“It was the opposite of my character in Taken. He’s very vulnerable, quite scared and fearful individual, but still tries to do the right thing.”
“I don’t mind a reasonable amount of trouble.”
—Sam Spade, The Maltese Falcon
“Did the corruption get to you?” Ex-cop Matthew Scudder (Liam Neeson) doesn’t stop to think. “Not really,” he says. “I wouldn’t have been able to support my family without it.” The camera at this moment in A Walk Among Tombstones cuts conventionally between the two men talking, one face and then the other. But the shot of Scudder here reveals in an instant just where he’s been and where this movie is going.
In part, this is because the shot transitions from the younger man, a drug dealer named Kenny Kristo (Dan Stevens) whose house, Scudder notes, is expensively appointed, and whose face, you notice, features a painstakingly groomed beard. But mostly, it’s because the shot frames Neeson’s face, worn and wily and also, still, curious, at least enough to have come out to Kenny’s house on an invite he and you knew right away was trouble, and enough to ponder the Kenny’s ask, namely, that Scudder help him avenge his wife Carrie’s (Razane Jammal) murder.
Neeson’s face is, of course, monumental, the foundation of any number of films. It’s changed since he played Michael Collins and Schindler, for reasons known and unknown. And in his recent films, the rebirth-by-action films, it’s taken on an almost unbearable resonance, lined with loss and regret and memories both acute and ever receding. If the details of Scudder’s pain remain unknown—apart from an opening scene set in NYC 1991, in which a hard-drinking Scudder shoots down three criminals in a fit of terrible awkwardness and brutal accuracy, framed by grim morning light—the burdens he bears are ever visible.
As this scene precedes Scudder’s encounter with Kenny, you know a little bit about what’s behind his weary gaze at his prospective employer, the wall of pain behind his eyes. The film, based on a 1992 novel by Lawrence Block and one of 17 featuring Scudder, follows the evolving relationship between employer and employee. This relationship complicated by Kenny’s brother Peter (Boyd Holbrook), untrustworthy by definition as an addict who first approaches Scudder at an AA meeting, and by the fact that Kenny’s loss looks about to be replicated when one his colleagues, a Russian drug dealer (Sebastian Roche) fond of FILA tracksuits, has his 12-year-old daughter kidnapped.
When Scudder comes on the serial murdering aspect of the case, he’s not precisely expecting it, but he’s not surprised. Again, his experience—the experience we don’t know and might imagine—leaves him sad and ready. That is, until he meets TJ (Brian “Astro” Bradley, also excellent in Earth to Echo), a kid without a home and with an affection for Dashiell Hammet. This dropped name makes clear the plotty perversities of A Walk Among Tombstones have particular contexts, including an era when their plots were less actionated and their pursuits more cerebral.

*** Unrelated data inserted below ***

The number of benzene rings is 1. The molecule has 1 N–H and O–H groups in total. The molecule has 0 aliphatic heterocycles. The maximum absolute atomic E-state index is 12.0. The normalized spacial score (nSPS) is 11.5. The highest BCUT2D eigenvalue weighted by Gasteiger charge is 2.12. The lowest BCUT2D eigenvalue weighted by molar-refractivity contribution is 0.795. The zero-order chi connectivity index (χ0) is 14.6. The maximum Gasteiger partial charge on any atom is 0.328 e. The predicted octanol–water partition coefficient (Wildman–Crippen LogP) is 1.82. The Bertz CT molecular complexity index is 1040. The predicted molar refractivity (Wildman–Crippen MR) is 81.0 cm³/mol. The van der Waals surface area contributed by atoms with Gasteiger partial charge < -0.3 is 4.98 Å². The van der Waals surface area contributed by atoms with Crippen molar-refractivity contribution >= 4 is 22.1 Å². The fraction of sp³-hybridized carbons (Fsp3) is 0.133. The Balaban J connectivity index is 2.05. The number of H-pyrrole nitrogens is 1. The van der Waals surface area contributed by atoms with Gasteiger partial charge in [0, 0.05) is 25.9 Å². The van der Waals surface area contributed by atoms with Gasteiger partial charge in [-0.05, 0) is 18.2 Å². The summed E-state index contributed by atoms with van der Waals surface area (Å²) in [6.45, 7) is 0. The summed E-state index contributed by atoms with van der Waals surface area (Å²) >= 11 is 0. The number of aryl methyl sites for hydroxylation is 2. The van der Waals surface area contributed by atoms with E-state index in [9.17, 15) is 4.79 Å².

TJ and Scudder’s meeting takes place in an appropriately throwback setting, the public library where the boy is quicker with the microfiche than his elder, where he displays an intuition for putting pieces together that proves utterly useful. TJ wants to be a detective, he tells Scudder, but/and his sketchbook reveals he also aspires to superherodom. While Scudder first appears amused by this distraction (the smile that almost turns up the corners of Neeson’s mouth is fantastic), he also commits to the kid, and their friendship ends up the movie’s most crucial emotional journey; though not exactly resolved, it’s wholly affecting and complicated.
Their investigation, unevenly paced and undertaken as a series of small steps forward and back, hardly ever goes as expected. It leads Scudder and TJ to places they might rather not see, to see men possessed of daunting ugliness, living in a world so suffused with corruption that they tend not to be noticed. This world, noted more than once by people living in it, is at once familiar and strange. It’s familiar that girls and women serve mostly as victims and emblems, damsels to be rescued and pursued, images to be hung on walls and lamented, dreams to be lost and missed.
For all that sameness, though, the film does a couple of other things as well. It’s at least slightly strange that what’s lost is never redeemed, that no man can fix what’s wrong, that no violence can solve anything. And so the film creates few welcome tensions, between what you recognize and what you don’t, between what Scudder must know and what he confronts in a couple of suspects, can be unnerving. A Walk Among the Tombstones isn’t just another vengeance movie, just another coming of age story or franchise starter, even just another Liam Neeson movie. It’s all that, but it is also, sometimes, a movie about what you expect and about how movies create what you expect.